Nathaniel Quarterman lived in a tent city beneath Interstate 83 in Baltimore for almost a year, and he speaks for his 15 friends who still call it their home.
"I sit out here every day. I have depression, and I don't go anywhere unless I just have to. I sit. We watch each other's tents. We've never had the cops come down here, because of drugs, fighting (and) drunkenness."
But after five years, the city has served notice that it will shut down what is now commonly referred to as Camp 83, and those who refuse to leave by the Friday morning deadline will be arrested.
"Know that we stand by our position that we did have a very wide variety of shelter space available throughout the public and private network available for the campers on any given night," said Mayor's Office of Human Services Director Olivia D. Farrow at a hearing on Thursday.
But at that same hearing, Tracy and Charles Jones, explained why they abandoned the shelters.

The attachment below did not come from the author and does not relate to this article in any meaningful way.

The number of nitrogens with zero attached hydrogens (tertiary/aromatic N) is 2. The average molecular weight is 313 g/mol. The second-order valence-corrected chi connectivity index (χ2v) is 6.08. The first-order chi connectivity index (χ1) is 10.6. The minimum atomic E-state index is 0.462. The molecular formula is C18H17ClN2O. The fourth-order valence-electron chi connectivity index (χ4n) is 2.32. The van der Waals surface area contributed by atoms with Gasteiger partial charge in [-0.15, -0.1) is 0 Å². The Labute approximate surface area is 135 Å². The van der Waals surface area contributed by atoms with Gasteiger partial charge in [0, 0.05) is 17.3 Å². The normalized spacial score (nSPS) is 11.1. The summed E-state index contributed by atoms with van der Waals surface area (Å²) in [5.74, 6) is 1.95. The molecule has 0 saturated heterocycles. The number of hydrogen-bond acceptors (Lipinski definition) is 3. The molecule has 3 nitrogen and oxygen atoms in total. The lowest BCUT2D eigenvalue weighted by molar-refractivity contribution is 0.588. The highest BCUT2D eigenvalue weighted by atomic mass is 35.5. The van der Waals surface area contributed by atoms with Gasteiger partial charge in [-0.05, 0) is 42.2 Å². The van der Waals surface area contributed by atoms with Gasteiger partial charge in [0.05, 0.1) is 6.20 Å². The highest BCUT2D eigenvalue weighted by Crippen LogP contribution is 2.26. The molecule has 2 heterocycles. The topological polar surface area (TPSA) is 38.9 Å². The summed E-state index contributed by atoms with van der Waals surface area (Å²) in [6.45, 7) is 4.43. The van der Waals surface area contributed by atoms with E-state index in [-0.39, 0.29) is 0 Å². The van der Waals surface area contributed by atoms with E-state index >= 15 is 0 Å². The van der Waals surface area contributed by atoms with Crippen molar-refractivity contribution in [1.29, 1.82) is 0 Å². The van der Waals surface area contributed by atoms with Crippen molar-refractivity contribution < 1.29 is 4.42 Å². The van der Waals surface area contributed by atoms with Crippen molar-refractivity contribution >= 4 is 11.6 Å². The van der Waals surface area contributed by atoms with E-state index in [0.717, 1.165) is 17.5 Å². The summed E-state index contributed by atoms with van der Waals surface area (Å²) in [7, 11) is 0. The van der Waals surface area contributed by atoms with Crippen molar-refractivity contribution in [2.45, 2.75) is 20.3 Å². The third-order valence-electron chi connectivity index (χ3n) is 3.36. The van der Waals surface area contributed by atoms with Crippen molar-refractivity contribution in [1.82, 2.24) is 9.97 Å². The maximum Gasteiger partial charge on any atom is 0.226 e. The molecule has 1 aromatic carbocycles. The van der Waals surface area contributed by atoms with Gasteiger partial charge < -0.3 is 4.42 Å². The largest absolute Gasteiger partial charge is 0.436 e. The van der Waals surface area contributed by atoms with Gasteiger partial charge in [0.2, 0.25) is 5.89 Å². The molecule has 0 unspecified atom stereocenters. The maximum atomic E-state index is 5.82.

"I had incidents where I was sexually harassed amongst other things---just theft and things of that nature," said Tracy, "so it was not just something that was feasible for me so that's why I was outside with Charles for a little over a year."
Baltimore City Councilwoman Mary Pat Clarke is introducing a resolution calling on the city to store the campers' belongings and to put them up in motels temporarily or to extend the deadline by three months.
At the eleventh hour Thursday, less than 24 hours before the eviction deadline, private advocates had come forward with temporary housing.
"It's coming together," said Clarke, "I think that we will have everyone under roof with heat by the time 8 o'clock tomorrow morning comes."
That's good news for the camp's mayor wo says the shifting hours, rules and treatment that come with city shelters made the site across from Central Booking look like a paradise.
"I understand about rules, but to me that is no different than being over here," said Quarterman as he motioned towards the jail, "The only difference is you don't have bars, sir."